Biopsychosocial: A Vital Component in Diagnosis and Treatment Planning
A comprehensive biopsychosocial is a critical tool in providing an accurate assessment, diagnosis and treatment plan.
Following is a list of what a biopsychosocial should address:
- Name, address, phone
- Length of time at current address
- How many times client moved residence in past 5 years
- Height and weight
- Marital status, including length of time in current relationship
- Is client currently sexually active, if yes, safe sex practices?
- Number of pregnancies & number of living children
- Level of education
- Place of employment, address & phone
- Time with current employer
- Emergency contact information
- Names, addresses and phone numbers for all treating physicians
- Past mental health care, including whether in-patient or out-patient
- Past suicide attempts?
- Current suicidal ideation?
- Depression screening
- Why relationship with prior psychotherapist(s) ended
- Number of emergency room visits in past year, reason and whether or not the visit resulted in in-patient care
- History of sexual, physical, or emotional abuse
- Family of origin information, including names and ages of parents, siblings
- Assessment of quality of relationship with each member in family of origin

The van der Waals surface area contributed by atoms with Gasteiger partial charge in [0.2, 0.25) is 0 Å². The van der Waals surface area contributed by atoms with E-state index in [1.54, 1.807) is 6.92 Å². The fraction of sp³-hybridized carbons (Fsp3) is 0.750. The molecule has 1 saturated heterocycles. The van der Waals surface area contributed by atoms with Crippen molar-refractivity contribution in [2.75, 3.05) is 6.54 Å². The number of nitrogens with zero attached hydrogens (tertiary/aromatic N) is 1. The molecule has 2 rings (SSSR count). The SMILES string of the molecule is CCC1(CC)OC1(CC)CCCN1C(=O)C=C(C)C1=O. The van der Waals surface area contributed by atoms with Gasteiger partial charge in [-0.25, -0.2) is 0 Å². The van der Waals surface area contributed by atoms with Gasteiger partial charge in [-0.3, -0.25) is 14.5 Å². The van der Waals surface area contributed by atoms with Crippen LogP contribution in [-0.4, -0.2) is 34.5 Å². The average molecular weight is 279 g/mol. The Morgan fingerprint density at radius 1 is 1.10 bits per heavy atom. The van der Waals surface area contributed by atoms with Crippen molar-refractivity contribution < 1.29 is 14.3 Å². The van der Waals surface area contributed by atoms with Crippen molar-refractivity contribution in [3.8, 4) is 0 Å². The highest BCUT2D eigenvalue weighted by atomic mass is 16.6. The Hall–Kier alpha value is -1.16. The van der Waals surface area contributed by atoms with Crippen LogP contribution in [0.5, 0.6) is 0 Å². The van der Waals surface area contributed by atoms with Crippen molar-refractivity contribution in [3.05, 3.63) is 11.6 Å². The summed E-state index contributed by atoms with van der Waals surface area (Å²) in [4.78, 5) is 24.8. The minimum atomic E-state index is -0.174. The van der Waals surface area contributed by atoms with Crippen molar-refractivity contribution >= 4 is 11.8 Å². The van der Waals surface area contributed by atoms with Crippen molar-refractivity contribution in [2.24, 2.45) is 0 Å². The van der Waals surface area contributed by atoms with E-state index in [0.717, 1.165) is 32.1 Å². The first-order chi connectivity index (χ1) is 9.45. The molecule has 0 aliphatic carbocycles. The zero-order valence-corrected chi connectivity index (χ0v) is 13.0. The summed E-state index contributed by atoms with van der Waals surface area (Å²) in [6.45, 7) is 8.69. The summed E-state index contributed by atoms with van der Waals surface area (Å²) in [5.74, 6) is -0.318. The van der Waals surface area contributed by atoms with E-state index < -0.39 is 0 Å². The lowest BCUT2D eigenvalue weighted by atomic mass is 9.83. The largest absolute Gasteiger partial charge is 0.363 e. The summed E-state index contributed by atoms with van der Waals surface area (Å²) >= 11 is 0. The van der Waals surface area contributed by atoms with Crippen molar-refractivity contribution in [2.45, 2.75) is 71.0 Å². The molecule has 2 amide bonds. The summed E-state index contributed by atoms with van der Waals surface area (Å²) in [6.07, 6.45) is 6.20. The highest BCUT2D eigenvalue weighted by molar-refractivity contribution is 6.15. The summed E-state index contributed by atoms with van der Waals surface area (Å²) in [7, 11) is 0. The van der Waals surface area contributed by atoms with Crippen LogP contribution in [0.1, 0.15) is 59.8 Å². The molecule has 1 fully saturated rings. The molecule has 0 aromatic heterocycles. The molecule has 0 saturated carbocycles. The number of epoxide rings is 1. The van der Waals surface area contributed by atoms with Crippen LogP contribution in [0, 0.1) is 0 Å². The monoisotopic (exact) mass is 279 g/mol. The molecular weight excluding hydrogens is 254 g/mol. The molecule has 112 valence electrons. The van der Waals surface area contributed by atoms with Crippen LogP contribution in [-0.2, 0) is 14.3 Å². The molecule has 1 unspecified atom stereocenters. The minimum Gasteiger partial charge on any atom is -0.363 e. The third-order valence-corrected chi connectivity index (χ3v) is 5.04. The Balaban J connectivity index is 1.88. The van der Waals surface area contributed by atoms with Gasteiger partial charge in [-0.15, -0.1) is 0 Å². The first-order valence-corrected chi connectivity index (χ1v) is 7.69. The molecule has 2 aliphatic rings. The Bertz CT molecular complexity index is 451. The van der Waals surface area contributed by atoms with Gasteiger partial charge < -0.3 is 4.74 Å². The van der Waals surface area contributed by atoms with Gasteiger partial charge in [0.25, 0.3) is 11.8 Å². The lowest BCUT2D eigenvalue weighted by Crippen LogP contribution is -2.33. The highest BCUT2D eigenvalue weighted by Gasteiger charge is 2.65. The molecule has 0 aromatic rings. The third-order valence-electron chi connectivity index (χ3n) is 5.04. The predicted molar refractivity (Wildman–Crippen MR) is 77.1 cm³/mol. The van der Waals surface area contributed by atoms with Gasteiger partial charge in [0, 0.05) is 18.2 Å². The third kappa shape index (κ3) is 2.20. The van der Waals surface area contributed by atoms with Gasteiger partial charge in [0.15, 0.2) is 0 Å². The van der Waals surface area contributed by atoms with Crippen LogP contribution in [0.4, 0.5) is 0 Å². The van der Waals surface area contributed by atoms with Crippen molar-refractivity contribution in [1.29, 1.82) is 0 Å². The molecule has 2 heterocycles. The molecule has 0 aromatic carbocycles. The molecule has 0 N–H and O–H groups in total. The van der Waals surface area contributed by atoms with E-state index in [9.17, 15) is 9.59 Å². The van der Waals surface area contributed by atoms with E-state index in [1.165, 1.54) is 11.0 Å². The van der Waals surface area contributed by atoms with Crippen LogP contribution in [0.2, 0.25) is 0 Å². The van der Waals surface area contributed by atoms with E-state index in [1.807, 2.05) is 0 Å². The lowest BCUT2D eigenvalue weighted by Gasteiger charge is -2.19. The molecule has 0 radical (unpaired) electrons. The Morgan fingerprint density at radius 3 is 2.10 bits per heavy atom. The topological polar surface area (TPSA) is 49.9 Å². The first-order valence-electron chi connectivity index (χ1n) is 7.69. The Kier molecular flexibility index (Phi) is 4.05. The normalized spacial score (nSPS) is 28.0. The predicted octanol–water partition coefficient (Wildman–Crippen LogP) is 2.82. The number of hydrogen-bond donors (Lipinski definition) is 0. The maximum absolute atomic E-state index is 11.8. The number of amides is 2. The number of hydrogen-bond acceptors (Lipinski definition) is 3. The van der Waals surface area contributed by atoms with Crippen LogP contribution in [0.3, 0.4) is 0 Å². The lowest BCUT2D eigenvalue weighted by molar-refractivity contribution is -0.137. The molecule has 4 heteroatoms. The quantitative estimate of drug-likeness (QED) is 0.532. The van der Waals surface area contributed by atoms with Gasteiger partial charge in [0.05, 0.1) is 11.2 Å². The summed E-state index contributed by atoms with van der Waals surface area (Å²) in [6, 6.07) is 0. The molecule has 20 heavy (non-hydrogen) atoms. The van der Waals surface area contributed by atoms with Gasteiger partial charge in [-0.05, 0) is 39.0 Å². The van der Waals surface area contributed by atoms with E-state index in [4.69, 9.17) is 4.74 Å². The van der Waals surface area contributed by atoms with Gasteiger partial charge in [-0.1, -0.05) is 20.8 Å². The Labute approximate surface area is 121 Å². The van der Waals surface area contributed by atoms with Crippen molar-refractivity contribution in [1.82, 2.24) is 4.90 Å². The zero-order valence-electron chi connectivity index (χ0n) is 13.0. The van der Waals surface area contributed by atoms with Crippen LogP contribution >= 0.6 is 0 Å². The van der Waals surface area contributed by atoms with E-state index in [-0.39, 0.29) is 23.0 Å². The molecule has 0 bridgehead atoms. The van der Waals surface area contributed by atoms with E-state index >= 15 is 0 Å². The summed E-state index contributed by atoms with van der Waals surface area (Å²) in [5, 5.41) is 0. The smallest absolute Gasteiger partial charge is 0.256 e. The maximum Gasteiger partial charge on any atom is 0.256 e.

- If in current relationship, assessment of quality of that relationship
- How are disagreements with partner handled
- Who makes decisions
- If children or step-children, ages of children and assessment of quality of relationship with each child
- History of substances: alcohol, street drugs, prescribed drugs including age of first use and frequency of current use
- Regarding history of mental health treatment, what did client find most helpful?
- What are client’s treatment goals?
Knowledge about emergency room visits can shed light on suicidal ideation, the possibility of eating disorders, of anxiety disorders, and domestic violence. Many of the questions lead to important information about the client’s stability and ability to form long-term relationships. Information about past trauma and substance abuse is important for treatment planning, and questions about how disagreements are handled with one’s partner will yield information about the possibility of domestic violence. Information gained from a comprehensive biopsychosocial is vital for proper diagnosis, treatment planning and goal setting.
Sometimes, mental health professionals ask new clients to complete these forms at home and bring to the next session. This could put the client at risk for being triggered and having an adverse reaction. So much can be gained from body language and face-to-face contact – this can provide an opportunity to gain a great deal of information!
Information on biopsychosocials as well as the importance of proper diagnosis can be found in our Medical Error Prevention Course.Sign up for the Medical Errors Course